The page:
Street Drugs Are Our Biggest Problem

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Unlike 20 Years Ago, Prescriptions Are Not The Major Culprit

2020 was the worst year ever, to that point, for drug overdoses. Over 93,000 people died from drug overdoses in 2020, one of the most recent full years we have exact statistics for. That number increased by over 20,000 in one year, as 2019 saw around 70,000 overdose deaths. The trajectory was clear. The segment of overdose statistics that is not starkly up in recent years is prescription drugs.

Prescription painkiller deaths increased every year up until 2017, before we saw a decline, however the skyrocketing numbers of fentanyl and heroin overdose deaths far surpass prescription drug deaths at this point, and methamphetamine deaths have sharply increased. Fentanyl, heroin, and methamphetamine represent over 90% of overdoses and overdose deaths in the United States. These drugs also represent some of the toughest cases we see in inpatient drug and alcohol treatment at Florida Springs Wellness and Recover Center.

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Current State of the Street Drug Problem

This is the current problem, and it has existed and been worsening since before the pandemic. With the addition of fentanyl, fentanyl derivatives like carfentanil, and xylazine, which we discussed recently on the blog, overdoses from street drugs are an overwhelmingly large problem. The numbers of Americans dying from drugs simply dwarf anything we have seen at any other time in history. Deaths from overdoses during the crack epidemic of the 1980s would barely be a footnote when compared to the deaths we are seeing in 2023. The current numbers for the crisis we are in are not fully known yet, but I can share some basic facts from the last few years at the end of this article.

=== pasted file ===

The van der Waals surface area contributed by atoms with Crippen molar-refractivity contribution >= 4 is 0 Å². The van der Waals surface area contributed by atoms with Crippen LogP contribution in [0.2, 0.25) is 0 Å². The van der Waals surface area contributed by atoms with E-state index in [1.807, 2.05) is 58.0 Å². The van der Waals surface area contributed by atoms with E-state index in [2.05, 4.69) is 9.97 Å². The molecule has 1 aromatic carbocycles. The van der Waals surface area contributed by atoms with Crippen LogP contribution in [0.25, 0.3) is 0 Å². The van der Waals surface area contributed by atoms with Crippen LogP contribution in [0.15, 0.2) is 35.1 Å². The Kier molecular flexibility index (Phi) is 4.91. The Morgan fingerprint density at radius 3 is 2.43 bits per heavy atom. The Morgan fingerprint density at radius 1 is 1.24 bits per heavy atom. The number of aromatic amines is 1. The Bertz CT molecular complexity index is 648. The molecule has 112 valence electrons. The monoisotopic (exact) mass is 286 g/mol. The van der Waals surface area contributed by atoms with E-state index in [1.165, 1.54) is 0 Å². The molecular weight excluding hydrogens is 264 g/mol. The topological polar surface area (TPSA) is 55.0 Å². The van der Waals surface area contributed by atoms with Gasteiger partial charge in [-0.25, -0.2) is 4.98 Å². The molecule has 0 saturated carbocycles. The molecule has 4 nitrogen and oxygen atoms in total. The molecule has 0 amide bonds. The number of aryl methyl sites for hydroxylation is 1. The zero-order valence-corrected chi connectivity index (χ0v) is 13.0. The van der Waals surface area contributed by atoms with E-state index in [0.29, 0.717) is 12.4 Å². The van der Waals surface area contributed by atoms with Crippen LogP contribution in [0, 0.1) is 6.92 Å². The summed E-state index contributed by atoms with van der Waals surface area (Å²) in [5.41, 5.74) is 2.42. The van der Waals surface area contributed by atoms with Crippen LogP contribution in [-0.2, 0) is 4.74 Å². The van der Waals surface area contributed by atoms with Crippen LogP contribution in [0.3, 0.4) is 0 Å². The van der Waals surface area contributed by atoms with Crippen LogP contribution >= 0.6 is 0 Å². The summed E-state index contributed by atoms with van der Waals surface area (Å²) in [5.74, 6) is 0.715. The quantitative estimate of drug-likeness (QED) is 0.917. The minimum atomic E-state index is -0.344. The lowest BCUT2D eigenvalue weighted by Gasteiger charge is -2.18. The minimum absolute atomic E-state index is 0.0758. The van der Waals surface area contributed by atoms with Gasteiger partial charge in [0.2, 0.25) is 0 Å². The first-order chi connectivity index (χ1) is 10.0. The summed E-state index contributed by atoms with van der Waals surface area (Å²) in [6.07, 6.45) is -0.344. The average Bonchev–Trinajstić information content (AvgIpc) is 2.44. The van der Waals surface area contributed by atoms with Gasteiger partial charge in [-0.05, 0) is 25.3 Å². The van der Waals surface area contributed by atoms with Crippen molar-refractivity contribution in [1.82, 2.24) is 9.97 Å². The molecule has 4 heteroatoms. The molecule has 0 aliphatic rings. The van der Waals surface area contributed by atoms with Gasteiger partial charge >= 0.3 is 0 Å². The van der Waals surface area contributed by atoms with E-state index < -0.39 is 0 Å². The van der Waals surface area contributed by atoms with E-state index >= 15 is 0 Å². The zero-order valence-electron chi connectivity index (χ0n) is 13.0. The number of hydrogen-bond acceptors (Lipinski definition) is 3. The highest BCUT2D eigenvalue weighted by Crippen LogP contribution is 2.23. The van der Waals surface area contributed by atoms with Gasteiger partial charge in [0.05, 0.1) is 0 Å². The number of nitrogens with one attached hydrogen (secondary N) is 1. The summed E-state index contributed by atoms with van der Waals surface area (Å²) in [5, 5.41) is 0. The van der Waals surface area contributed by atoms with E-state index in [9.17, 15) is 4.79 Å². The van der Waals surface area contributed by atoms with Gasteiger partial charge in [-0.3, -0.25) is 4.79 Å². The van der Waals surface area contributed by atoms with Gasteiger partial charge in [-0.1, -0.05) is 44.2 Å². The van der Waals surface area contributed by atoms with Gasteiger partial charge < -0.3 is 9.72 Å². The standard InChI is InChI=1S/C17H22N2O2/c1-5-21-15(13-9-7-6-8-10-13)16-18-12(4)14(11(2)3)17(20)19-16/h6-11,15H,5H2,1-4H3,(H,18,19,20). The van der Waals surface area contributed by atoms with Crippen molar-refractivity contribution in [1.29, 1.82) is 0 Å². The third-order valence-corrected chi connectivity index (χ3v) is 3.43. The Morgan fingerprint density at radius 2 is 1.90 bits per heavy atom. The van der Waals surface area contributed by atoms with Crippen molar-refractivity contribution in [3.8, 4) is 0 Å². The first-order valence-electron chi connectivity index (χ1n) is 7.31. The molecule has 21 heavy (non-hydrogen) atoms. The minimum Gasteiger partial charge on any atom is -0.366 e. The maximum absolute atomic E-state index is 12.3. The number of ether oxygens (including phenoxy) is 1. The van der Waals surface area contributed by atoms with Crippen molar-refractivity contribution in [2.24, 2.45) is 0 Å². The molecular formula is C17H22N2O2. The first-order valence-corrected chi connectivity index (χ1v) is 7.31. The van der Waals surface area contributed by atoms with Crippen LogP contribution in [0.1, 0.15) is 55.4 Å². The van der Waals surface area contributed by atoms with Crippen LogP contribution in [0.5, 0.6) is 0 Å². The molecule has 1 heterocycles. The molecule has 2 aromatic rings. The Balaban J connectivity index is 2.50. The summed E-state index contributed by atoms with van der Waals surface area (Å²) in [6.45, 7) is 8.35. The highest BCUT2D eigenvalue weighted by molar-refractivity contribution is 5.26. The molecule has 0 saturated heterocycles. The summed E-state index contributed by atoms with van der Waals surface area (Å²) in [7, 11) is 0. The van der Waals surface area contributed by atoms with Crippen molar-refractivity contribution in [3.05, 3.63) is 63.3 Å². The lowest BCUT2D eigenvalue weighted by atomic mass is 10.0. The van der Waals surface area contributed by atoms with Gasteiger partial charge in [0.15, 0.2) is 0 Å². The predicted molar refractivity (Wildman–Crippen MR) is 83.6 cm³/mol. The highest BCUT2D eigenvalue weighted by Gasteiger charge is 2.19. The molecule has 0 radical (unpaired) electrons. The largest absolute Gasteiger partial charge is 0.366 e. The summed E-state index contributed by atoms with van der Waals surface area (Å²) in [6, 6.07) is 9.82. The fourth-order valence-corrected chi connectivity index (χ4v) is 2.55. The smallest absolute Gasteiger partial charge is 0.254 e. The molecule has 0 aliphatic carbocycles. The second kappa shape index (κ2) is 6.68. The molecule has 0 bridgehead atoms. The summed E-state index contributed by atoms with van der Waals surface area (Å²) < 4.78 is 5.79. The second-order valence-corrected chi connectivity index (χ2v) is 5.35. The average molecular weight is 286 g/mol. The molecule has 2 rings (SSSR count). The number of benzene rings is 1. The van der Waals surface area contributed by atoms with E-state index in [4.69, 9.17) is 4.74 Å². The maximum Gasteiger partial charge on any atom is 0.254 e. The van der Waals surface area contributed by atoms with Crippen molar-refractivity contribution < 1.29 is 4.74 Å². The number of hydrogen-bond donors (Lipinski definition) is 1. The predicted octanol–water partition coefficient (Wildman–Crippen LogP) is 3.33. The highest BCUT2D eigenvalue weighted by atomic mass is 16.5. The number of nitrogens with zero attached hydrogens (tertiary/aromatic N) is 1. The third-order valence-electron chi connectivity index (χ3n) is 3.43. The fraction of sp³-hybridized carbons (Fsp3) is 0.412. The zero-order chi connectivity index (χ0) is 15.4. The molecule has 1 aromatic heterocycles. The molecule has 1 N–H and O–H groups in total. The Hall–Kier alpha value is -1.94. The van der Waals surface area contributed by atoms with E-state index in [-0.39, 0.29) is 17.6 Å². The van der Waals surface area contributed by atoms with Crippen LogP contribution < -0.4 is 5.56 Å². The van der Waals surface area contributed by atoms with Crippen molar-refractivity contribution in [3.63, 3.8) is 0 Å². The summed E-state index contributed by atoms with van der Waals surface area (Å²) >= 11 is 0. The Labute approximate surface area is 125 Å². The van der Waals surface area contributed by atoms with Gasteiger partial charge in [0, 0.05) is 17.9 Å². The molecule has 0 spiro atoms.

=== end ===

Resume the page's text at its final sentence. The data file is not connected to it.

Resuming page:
The best drug and alcohol rehab in Florida is Florida Springs in Panama City. The only way out of this terrible problem is treatment for everyone who needs it, and unlike many of the top drug and alcohol rehab facilities, we accept Medicaid in addition to private insurance and self-pay.

  1. In 2021, 107,000 people died from overdose in the US. 53,000 of those overdose deaths had stimulant involvement, meaning opioids represent most overdose deaths in the US, but almost half include some stimulant involvement. (This is primarily fentanyl mixed with stimulants bought on the street.)
  2. It is estimated that more than 140,000 people (approximately 97,000 men and 43,000 women) die from alcohol-related causes annually, meaning that for the first time ever drug overdoses are threatening to surpass alcohol related deaths, despite alcohol deaths including large numbers of accidental deaths and long-term disease (primarily liver disease) deaths. Drug overdose deaths are also primarily younger people. (NIH 2023)
  3. Both alcohol and drug overdose deaths increased by 20,000 per year in 2020, and 2021, as we headed into the pandemic, but we have not returned to previous levels, with deaths only increasing.
  4. Alcohol Use Disorder is the second most common mental health disorder present when someone commits suicide. 1 in 4 persons who commit suicide are suffering from AUD. Drug addiction (other than alcohol) is the next most likely.
  5. Cocaine overdoses are way up since 2018, but most of those deaths attributed to Cocaine include opioid involvement (Fentanyl).
  6. Drug overdose deaths involving benzodiazepines steadily increased from 1,135 in 1999 to 11,537 in 2017 and declined to 9,711 in 2019. Between 2019 and 2021, deaths rose again to 12,499. This follows the current pattern of decreased or slightly increasing prescription drug deaths, alongside sharply increased deaths from street drugs. (National Institute on Drug Abuse)

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If you or a loved one needs help with substance use disorder, whether it is alcohol or drug addiction, please call Florida Springs today, we are the best drug and alcohol rehab in Florida. It is very possible we could be the best fit for you or your loved one who is seeking addiction treatment around Panama City Florida.

By Tim Cannon